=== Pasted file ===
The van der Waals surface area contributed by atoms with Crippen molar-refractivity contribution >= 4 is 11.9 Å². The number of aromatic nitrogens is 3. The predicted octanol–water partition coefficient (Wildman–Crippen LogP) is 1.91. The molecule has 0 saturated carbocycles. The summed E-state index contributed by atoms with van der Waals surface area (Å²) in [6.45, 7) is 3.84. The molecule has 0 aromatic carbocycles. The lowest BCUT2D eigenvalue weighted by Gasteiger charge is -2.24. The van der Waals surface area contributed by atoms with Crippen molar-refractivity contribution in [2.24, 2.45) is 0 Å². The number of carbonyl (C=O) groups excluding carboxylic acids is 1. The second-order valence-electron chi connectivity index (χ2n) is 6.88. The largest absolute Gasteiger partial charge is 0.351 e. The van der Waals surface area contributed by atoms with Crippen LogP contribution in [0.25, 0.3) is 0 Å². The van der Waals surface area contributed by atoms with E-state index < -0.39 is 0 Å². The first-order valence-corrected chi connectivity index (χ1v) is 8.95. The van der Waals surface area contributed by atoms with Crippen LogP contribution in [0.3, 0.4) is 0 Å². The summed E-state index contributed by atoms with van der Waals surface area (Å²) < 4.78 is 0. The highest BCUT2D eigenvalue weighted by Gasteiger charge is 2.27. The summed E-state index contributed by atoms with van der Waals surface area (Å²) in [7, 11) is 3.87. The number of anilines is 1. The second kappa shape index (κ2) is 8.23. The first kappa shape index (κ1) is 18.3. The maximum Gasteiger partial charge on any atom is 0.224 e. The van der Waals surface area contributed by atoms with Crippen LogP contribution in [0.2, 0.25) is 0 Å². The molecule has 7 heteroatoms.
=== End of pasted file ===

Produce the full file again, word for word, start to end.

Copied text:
The van der Waals surface area contributed by atoms with Crippen molar-refractivity contribution >= 4 is 11.9 Å². The number of aromatic nitrogens is 3. The predicted octanol–water partition coefficient (Wildman–Crippen LogP) is 1.91. The molecule has 0 saturated carbocycles. The summed E-state index contributed by atoms with van der Waals surface area (Å²) in [6.45, 7) is 3.84. The molecule has 0 aromatic carbocycles. The lowest BCUT2D eigenvalue weighted by Gasteiger charge is -2.24. The van der Waals surface area contributed by atoms with Crippen molar-refractivity contribution in [2.24, 2.45) is 0 Å². The number of carbonyl (C=O) groups excluding carboxylic acids is 1. The second-order valence-electron chi connectivity index (χ2n) is 6.88. The largest absolute Gasteiger partial charge is 0.351 e. The van der Waals surface area contributed by atoms with Crippen LogP contribution in [0.25, 0.3) is 0 Å². The van der Waals surface area contributed by atoms with E-state index < -0.39 is 0 Å². The first-order valence-corrected chi connectivity index (χ1v) is 8.95. The van der Waals surface area contributed by atoms with Crippen LogP contribution in [0.3, 0.4) is 0 Å². The summed E-state index contributed by atoms with van der Waals surface area (Å²) < 4.78 is 0. The highest BCUT2D eigenvalue weighted by Gasteiger charge is 2.27. The summed E-state index contributed by atoms with van der Waals surface area (Å²) in [7, 11) is 3.87. The number of anilines is 1. The second kappa shape index (κ2) is 8.23. The first kappa shape index (κ1) is 18.3. The maximum Gasteiger partial charge on any atom is 0.224 e. The van der Waals surface area contributed by atoms with Crippen LogP contribution in [0.2, 0.25) is 0 Å². The molecule has 7 heteroatoms.